Date of Award
Honors Thesis (Colby Access Only)
Colby College. Economics Dept.
Using a unique panel data set constructed from registrar and admissions data, I examine peer effects on course grades in two disciplinary areas, Social Sciences, and Math and Sciences, for students who attended Colby College between the Fall of 2004 and the Spring of 2008. Simultaneously controlling for student, professor and course fixed effects, thereby easing endogeneity concerns posed by nonrandom assignment, I estimate peer effects on academic performance by examining the composition of an individual's classmates based on SAT scores, own gender, and peer gender, using a nonlinear, proportions-based two-way interaction model. I find strong evidence that students of high ability are positively influenced by having high ability classmates in Social Science classes, and suggestive evidence that these individuals may only be positively influenced by having high ability male classmates.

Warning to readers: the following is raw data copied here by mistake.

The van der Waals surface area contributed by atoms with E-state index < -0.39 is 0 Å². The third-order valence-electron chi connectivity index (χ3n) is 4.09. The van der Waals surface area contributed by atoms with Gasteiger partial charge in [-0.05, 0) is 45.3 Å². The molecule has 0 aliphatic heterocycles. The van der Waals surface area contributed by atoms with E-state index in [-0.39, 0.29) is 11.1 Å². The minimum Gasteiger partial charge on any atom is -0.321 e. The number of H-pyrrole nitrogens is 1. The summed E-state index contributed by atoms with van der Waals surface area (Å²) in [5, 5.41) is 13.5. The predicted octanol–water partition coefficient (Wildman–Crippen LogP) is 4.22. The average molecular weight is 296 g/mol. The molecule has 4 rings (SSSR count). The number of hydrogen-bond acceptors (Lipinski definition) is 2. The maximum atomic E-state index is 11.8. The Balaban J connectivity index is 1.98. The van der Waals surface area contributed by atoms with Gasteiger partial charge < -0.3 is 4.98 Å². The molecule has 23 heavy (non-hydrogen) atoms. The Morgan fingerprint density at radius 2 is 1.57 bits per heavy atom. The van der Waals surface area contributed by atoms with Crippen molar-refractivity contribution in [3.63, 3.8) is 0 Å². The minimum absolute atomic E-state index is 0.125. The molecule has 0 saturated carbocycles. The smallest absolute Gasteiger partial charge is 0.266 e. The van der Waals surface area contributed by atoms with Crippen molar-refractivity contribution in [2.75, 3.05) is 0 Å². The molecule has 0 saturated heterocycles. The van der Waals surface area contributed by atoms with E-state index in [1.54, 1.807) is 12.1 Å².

JEL Classification: I21, I23, J24
Peer Effects, Education, Spillovers, Higher Education, Nonlinear
Recommended CitationJones, Peter C., "Classroom Peer Effects in Higher Education: Evidence from Colby College" (2013). Honors Theses. Paper 688.
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